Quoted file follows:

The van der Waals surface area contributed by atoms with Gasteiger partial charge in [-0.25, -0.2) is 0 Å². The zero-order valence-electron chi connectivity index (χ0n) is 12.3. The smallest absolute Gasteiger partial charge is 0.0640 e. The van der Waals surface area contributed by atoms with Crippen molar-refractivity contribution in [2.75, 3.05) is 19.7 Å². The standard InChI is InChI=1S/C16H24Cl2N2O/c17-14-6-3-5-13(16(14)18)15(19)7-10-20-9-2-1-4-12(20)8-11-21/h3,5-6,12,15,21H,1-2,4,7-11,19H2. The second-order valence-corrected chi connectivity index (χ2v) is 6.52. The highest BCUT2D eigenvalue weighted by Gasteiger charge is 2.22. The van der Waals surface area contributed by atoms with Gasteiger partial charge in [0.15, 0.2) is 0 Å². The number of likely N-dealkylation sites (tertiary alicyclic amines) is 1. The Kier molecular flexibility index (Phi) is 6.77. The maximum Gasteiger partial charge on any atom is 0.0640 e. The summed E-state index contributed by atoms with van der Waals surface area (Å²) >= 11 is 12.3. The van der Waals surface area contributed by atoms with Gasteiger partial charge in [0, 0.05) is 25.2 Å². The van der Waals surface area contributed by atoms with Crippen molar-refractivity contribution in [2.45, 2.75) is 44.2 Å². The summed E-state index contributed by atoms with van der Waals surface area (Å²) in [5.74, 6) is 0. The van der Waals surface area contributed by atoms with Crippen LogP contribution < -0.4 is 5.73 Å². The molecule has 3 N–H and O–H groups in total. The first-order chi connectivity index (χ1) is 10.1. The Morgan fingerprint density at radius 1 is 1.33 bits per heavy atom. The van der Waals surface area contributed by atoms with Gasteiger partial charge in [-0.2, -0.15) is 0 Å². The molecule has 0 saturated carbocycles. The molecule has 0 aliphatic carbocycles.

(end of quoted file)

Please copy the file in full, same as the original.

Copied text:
The van der Waals surface area contributed by atoms with Gasteiger partial charge in [-0.25, -0.2) is 0 Å². The zero-order valence-electron chi connectivity index (χ0n) is 12.3. The smallest absolute Gasteiger partial charge is 0.0640 e. The van der Waals surface area contributed by atoms with Crippen molar-refractivity contribution in [2.75, 3.05) is 19.7 Å². The standard InChI is InChI=1S/C16H24Cl2N2O/c17-14-6-3-5-13(16(14)18)15(19)7-10-20-9-2-1-4-12(20)8-11-21/h3,5-6,12,15,21H,1-2,4,7-11,19H2. The second-order valence-corrected chi connectivity index (χ2v) is 6.52. The highest BCUT2D eigenvalue weighted by Gasteiger charge is 2.22. The van der Waals surface area contributed by atoms with Gasteiger partial charge in [0.15, 0.2) is 0 Å². The number of likely N-dealkylation sites (tertiary alicyclic amines) is 1. The Kier molecular flexibility index (Phi) is 6.77. The maximum Gasteiger partial charge on any atom is 0.0640 e. The summed E-state index contributed by atoms with van der Waals surface area (Å²) >= 11 is 12.3. The van der Waals surface area contributed by atoms with Gasteiger partial charge in [0, 0.05) is 25.2 Å². The van der Waals surface area contributed by atoms with Crippen molar-refractivity contribution in [2.45, 2.75) is 44.2 Å². The summed E-state index contributed by atoms with van der Waals surface area (Å²) in [5.74, 6) is 0. The van der Waals surface area contributed by atoms with Crippen LogP contribution < -0.4 is 5.73 Å². The molecule has 3 N–H and O–H groups in total. The first-order chi connectivity index (χ1) is 10.1. The Morgan fingerprint density at radius 1 is 1.33 bits per heavy atom. The van der Waals surface area contributed by atoms with Gasteiger partial charge in [-0.2, -0.15) is 0 Å². The molecule has 0 saturated carbocycles. The molecule has 0 aliphatic carbocycles.